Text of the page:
• The primary outcome was based on the criterion interpretation of the individual score components rather than the treating physician’s interpretation. Given the inaccuracy of the treating physicians in using this score, this would result in an over-estimation of the accuracy of the score and limit generalizability.
  4. Primary Outcomes: There were two primary outcomes (death at 30 days and serious adverse events by 14 days). Why not just have one primary outcome and the rest secondary?
    • The other serious adverse events are not all equal (admission to a monitored unit, endotracheal intubation or non-invasive ventilation, myocardial infarction, major procedure, or relapse and hospital admission for those patients originally discharged home). Let’s look at relapse with admission to hospital specifically because we are not sure classifying that as a SAE makes sense. Unless something else accompanied that admission, like an intubation or and myocardial infarction, which would have been caught in the other SAEs, the admission by itself is not a bad thing, because the only other option was admitting the patients to hospital on the index visit. Having a few patients come back is just good medicine. Admitting 100 patients to prevent 20 of them having to come back for an admission without any other complications is crazy.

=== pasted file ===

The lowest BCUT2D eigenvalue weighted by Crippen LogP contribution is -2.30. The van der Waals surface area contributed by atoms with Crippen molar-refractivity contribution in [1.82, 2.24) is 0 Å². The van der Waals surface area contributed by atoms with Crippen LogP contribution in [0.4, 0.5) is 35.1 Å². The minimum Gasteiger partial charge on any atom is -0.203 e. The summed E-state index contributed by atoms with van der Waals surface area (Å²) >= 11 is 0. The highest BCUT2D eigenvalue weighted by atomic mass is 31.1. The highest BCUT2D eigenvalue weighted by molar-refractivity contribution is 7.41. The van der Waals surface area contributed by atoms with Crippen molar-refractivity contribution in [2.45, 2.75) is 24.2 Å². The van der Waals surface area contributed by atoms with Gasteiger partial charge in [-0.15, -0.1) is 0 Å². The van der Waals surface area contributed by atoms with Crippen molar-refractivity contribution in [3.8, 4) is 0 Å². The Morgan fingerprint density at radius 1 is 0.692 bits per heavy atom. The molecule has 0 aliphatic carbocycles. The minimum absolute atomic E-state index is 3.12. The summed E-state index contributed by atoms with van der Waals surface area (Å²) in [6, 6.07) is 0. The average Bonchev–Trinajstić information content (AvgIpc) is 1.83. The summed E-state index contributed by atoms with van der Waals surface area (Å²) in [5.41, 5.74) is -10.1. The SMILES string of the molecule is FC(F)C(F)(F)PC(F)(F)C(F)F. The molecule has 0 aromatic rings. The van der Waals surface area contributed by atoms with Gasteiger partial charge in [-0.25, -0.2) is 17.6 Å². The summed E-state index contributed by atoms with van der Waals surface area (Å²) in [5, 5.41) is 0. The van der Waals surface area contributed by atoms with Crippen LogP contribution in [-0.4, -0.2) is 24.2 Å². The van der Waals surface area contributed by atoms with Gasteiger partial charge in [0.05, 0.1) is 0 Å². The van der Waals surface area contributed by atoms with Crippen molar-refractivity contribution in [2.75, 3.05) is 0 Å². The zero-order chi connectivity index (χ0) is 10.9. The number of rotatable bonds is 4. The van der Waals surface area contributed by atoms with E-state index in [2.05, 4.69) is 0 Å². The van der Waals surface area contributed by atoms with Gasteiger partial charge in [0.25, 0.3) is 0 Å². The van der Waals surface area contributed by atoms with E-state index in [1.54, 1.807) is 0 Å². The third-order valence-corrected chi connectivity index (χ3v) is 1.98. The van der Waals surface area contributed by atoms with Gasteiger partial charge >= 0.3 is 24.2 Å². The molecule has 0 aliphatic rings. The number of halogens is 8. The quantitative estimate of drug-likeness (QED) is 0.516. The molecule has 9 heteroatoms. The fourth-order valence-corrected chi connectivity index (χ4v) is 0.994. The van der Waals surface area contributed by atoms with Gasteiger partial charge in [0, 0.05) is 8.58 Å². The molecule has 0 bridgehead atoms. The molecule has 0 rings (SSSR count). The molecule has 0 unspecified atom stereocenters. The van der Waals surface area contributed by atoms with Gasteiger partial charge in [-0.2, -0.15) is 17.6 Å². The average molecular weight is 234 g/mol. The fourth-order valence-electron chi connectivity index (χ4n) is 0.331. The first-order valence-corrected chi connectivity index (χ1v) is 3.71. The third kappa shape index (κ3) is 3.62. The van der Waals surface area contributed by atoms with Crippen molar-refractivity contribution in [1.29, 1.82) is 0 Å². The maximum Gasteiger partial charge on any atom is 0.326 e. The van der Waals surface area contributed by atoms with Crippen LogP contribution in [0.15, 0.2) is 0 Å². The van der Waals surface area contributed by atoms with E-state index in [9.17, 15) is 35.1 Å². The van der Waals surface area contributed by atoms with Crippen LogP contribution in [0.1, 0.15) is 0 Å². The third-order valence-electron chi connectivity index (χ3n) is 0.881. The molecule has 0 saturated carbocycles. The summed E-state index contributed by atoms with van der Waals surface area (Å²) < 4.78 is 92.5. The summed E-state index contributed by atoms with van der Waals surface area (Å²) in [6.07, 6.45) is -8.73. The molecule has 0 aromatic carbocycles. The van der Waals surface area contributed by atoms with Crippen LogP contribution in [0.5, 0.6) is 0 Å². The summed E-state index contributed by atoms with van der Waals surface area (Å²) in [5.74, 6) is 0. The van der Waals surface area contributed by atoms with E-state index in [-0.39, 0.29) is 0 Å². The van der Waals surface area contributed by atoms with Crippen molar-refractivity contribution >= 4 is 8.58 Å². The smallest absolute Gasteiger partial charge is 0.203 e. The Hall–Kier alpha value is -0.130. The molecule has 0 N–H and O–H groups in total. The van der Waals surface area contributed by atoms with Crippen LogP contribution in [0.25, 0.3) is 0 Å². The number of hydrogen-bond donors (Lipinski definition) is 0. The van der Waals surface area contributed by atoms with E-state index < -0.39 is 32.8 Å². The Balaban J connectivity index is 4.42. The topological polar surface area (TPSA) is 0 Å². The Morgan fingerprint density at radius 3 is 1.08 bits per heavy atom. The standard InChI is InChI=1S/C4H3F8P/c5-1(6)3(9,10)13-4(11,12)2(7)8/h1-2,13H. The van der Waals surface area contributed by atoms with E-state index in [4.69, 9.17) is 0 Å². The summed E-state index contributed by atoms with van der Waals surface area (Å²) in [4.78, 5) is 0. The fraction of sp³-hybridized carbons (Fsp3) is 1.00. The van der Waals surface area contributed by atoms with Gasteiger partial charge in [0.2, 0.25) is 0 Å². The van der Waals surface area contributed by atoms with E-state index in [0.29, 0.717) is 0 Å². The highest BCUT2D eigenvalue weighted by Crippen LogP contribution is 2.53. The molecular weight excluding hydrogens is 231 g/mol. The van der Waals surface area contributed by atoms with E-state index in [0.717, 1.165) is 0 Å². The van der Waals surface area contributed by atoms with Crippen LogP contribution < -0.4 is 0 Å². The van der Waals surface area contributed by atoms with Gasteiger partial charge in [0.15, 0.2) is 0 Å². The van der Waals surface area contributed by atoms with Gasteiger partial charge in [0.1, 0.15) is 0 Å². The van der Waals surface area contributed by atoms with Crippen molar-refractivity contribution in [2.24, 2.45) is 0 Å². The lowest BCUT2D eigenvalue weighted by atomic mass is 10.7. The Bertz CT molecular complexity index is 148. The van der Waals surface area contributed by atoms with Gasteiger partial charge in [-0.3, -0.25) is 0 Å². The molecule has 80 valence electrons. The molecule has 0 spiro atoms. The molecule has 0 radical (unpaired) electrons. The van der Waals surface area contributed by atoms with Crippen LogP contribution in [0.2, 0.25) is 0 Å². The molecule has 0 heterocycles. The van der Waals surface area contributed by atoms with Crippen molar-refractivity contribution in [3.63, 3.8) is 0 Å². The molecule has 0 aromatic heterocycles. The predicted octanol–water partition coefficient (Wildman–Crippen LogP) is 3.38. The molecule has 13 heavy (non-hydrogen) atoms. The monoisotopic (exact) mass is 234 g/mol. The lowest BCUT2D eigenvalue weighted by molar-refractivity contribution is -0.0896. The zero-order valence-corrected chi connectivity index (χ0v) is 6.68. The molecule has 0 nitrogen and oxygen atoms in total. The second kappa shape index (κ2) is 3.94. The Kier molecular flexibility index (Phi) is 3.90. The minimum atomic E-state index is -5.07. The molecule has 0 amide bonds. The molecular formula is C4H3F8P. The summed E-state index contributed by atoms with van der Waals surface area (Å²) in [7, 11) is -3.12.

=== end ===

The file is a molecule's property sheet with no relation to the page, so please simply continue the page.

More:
• Mentioned in the discussion that admission of the patient could be a confounder because intensive treatment could prevent an adverse event. The opposite could also be true, with admission causing adverse events, such as clots, stress GI bleeds, unnecessary testing, or even unnecessary interventions (such as revascularization) just because the patient is in hospital.